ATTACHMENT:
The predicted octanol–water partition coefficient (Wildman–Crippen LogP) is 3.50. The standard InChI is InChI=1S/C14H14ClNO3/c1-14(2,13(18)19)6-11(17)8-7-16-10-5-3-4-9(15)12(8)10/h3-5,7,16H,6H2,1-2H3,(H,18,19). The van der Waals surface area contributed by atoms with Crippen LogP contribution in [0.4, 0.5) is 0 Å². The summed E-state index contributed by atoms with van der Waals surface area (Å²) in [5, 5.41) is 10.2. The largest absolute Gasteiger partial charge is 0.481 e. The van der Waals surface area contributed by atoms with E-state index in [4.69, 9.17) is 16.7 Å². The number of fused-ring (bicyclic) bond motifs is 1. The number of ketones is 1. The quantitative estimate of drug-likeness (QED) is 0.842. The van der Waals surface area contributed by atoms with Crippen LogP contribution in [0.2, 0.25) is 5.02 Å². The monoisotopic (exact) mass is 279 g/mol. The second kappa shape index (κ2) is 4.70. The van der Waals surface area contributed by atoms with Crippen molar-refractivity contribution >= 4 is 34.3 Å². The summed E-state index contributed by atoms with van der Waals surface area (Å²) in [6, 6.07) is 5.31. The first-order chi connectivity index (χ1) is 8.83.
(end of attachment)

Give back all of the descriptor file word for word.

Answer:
The predicted octanol–water partition coefficient (Wildman–Crippen LogP) is 3.50. The standard InChI is InChI=1S/C14H14ClNO3/c1-14(2,13(18)19)6-11(17)8-7-16-10-5-3-4-9(15)12(8)10/h3-5,7,16H,6H2,1-2H3,(H,18,19). The van der Waals surface area contributed by atoms with Crippen LogP contribution in [0.4, 0.5) is 0 Å². The summed E-state index contributed by atoms with van der Waals surface area (Å²) in [5, 5.41) is 10.2. The largest absolute Gasteiger partial charge is 0.481 e. The van der Waals surface area contributed by atoms with E-state index in [4.69, 9.17) is 16.7 Å². The number of fused-ring (bicyclic) bond motifs is 1. The number of ketones is 1. The quantitative estimate of drug-likeness (QED) is 0.842. The van der Waals surface area contributed by atoms with Crippen LogP contribution in [0.2, 0.25) is 5.02 Å². The monoisotopic (exact) mass is 279 g/mol. The second kappa shape index (κ2) is 4.70. The van der Waals surface area contributed by atoms with Crippen molar-refractivity contribution >= 4 is 34.3 Å². The summed E-state index contributed by atoms with van der Waals surface area (Å²) in [6, 6.07) is 5.31. The first-order chi connectivity index (χ1) is 8.83.